A few weeks ago, as I was weeding through what seemed like a bottomless pit of possible topics for this week’s column, I was approached by a newsroom colleague who asked: “When are you going to write something about extended car warranties?”
It seems he and his wife regularly receive automated phone calls from an undisclosed company or companies, notifying them that the warranty on one their cars is up and offering an opportunity to extend it.
The most recent calls – one to their home phone, one to his cell – were made a few weeks ago. Generally, he says, he and his wife get these robocalls about four times a year, including around the anniversary date of when the car’s warranty expired.
His story reminded me that I had received something at home in the mail a few months ago related to this topic. Like the home deed examples I wrote about a few weeks ago (Oct. 6: “Letters offer costly copy of easily obtainable deed”), this letter certainly seemed “official.”
“Request For Immediate Action – Time Sensitive Material Enclosed” was written in bold type across the top of the oversized postcard, along with language like “Important,” “2nd Attempt” and “Please respond within five days.”
“This letter is to inform you that your service contract is expiring or has expired and you may extend the coverage on your vehicle,” it reads in all-capital letters. “Extended coverage offer expires on 28-Sep 2013.”
I didn’t bother to call the number provided for obvious reasons, not the least of which was I no longer had possession of the car cited in the letter – and hadn’t for about two years.
As it turns out, outright scams and dubious business practices aren’t uncommon to the extended-warranty industry. Consider these two recent cases undertaken by the Federal Trade Commission that resulted in massive fines, imprisonment or both.
- In 2010, the FTC reached a $2.3 million settlement with the operator of two Chicago-based telemarketing companies – Voice Foundations LLC and Network Foundations LLC – for making millions of fraudulent warranty robocalls to U.S. consumers.
In its filing, the FTC accused Damian Kohlfeld and his two firms of falsely representing to consumers that they were affiliated with the car manufacturer or dealer and that their warranty was about to expire.
In addition to paying the $2.3 million, the FTC ordered Kohlfeld to liquidate two investment accounts containing $130,000 and to sell his 2006 Mercedes. All the money collected was to be used to reimburse consumers who fell victim to the scam.
- And in October of last year, Darain Atkinson, co-founder and president of US Fidelis of Wentzville, Mo. – once the biggest extended-warranty dealer in the nation – was sentenced to serve eight years in prison on both federal and state charges for running a similar auto-warranty scheme. His brother and company co-founder Cory was sentenced to four years.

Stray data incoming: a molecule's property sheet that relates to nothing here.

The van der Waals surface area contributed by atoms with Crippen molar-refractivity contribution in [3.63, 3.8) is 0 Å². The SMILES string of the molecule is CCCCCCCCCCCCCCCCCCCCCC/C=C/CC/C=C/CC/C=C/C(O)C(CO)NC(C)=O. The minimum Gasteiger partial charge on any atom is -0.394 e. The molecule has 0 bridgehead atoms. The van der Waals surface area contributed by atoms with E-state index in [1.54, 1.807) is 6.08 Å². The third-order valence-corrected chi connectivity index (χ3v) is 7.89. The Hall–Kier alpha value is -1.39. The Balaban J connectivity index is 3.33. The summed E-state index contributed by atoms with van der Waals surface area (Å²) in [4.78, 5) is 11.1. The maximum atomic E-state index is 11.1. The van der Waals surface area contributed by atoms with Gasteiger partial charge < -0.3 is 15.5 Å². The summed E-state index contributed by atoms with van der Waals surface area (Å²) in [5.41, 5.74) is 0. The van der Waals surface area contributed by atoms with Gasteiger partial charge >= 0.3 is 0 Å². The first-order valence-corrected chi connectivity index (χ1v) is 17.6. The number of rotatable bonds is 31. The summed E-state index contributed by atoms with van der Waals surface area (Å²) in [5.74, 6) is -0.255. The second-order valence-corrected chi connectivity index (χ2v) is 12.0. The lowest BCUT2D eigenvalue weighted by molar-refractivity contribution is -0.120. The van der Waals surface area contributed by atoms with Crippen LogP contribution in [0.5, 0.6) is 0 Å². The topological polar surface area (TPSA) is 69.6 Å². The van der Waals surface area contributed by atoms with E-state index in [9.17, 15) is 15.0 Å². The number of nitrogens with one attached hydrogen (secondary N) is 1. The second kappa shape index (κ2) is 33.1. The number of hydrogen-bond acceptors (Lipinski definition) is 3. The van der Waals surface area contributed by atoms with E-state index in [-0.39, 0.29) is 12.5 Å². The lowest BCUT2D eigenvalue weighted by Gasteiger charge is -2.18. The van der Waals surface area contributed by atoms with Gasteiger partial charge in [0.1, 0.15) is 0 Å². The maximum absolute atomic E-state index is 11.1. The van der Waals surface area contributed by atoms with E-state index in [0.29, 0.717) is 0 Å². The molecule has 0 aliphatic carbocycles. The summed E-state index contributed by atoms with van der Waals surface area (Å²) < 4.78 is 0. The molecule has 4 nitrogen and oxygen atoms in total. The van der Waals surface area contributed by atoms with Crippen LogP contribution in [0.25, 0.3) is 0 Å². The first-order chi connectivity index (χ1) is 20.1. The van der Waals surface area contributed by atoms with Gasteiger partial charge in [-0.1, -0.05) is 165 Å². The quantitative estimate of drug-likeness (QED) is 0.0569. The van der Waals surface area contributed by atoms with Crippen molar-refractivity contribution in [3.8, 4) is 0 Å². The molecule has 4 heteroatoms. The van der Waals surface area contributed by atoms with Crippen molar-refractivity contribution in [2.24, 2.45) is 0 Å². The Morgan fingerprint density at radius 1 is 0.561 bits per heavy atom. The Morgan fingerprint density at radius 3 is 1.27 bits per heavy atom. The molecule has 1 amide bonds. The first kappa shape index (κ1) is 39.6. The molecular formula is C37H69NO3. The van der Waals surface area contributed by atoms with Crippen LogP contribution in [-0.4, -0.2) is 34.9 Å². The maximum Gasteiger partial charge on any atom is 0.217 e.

Several months earlier, a federal bankruptcy judge had approved a $26.5 million settlement to be divvied up between US Fidelis’ creditors and consumers, and a Consumer Restitution Fund was established to distribute refunds to eligible customers who filed claims. As of last month, roughly $3 million had been paid out by the fund to those who were duped by the Atkinson brothers.
So should you receive a phone call or written notice offering to sell you third-party car warranties, the FTC advises:
- Don’t necessarily believe what they say: Just because they tell you that your warranty has expired or is about to expire, that doesn’t make it true. If you’re not sure, check your owner’s manual, call the dealership where you purchased your car or contact the manufacturer.
- No need to rush: Be wary of fast-talkers or high-pressure tactics that are common to these types of scams. If it’s a legitimate business, the caller should give you some time or agree to send you information in writing before seeking a final commitment.
- Don’t disclose personal information: Unless you know precisely who you are dealing with, never give out sensitive information over the phone, such as Social Security, bank-account or credit-card numbers. In the wrong hands, that information can lead to bogus charges and damage your credit history.
- Be skeptical: Keep your guard up during all unsolicited sales pitches and robocalls, especially if your phone number is listed on the National Do Not Call Registry. With few exceptions, you shouldn’t be getting these calls in the first place.
Nick Pappas is assistant business editor at the Albuquerque Journal and writes a blog called “Scammed, Etc.” Contact him at email@example.com or 505-823-3847 if you are aware of what sounds like a scam. To report a scam to law enforcement, contact the New Mexico Consumer Protection Division toll-free at 1-800-678-1508.